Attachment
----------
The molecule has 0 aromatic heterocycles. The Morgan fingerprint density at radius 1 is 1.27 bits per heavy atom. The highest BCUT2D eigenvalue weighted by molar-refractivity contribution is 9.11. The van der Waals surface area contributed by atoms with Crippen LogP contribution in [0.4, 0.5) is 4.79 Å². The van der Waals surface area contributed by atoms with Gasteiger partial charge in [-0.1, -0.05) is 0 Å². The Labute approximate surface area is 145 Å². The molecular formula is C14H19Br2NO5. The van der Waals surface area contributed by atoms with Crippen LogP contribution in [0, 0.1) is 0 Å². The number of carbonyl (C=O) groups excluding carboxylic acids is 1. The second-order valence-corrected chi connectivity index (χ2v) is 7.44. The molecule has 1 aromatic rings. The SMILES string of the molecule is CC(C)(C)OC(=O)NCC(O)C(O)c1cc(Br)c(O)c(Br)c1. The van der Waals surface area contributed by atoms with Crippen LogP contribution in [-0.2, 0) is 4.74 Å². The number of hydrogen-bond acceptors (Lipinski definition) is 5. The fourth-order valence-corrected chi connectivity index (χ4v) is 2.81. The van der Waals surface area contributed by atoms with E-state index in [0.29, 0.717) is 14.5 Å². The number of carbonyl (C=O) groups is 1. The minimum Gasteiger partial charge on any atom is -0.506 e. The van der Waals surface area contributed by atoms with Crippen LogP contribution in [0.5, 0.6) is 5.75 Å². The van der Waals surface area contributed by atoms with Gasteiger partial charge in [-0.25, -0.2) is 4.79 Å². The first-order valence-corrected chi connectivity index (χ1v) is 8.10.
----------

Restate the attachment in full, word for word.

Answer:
The molecule has 0 aromatic heterocycles. The Morgan fingerprint density at radius 1 is 1.27 bits per heavy atom. The highest BCUT2D eigenvalue weighted by molar-refractivity contribution is 9.11. The van der Waals surface area contributed by atoms with Crippen LogP contribution in [0.4, 0.5) is 4.79 Å². The van der Waals surface area contributed by atoms with Gasteiger partial charge in [-0.1, -0.05) is 0 Å². The Labute approximate surface area is 145 Å². The molecular formula is C14H19Br2NO5. The van der Waals surface area contributed by atoms with Crippen LogP contribution in [0, 0.1) is 0 Å². The number of carbonyl (C=O) groups excluding carboxylic acids is 1. The second-order valence-corrected chi connectivity index (χ2v) is 7.44. The molecule has 1 aromatic rings. The SMILES string of the molecule is CC(C)(C)OC(=O)NCC(O)C(O)c1cc(Br)c(O)c(Br)c1. The van der Waals surface area contributed by atoms with Crippen LogP contribution in [-0.2, 0) is 4.74 Å². The number of hydrogen-bond acceptors (Lipinski definition) is 5. The fourth-order valence-corrected chi connectivity index (χ4v) is 2.81. The van der Waals surface area contributed by atoms with E-state index in [0.29, 0.717) is 14.5 Å². The number of carbonyl (C=O) groups is 1. The minimum Gasteiger partial charge on any atom is -0.506 e. The van der Waals surface area contributed by atoms with Crippen LogP contribution in [0.5, 0.6) is 5.75 Å². The van der Waals surface area contributed by atoms with Gasteiger partial charge in [-0.25, -0.2) is 4.79 Å². The first-order valence-corrected chi connectivity index (χ1v) is 8.10.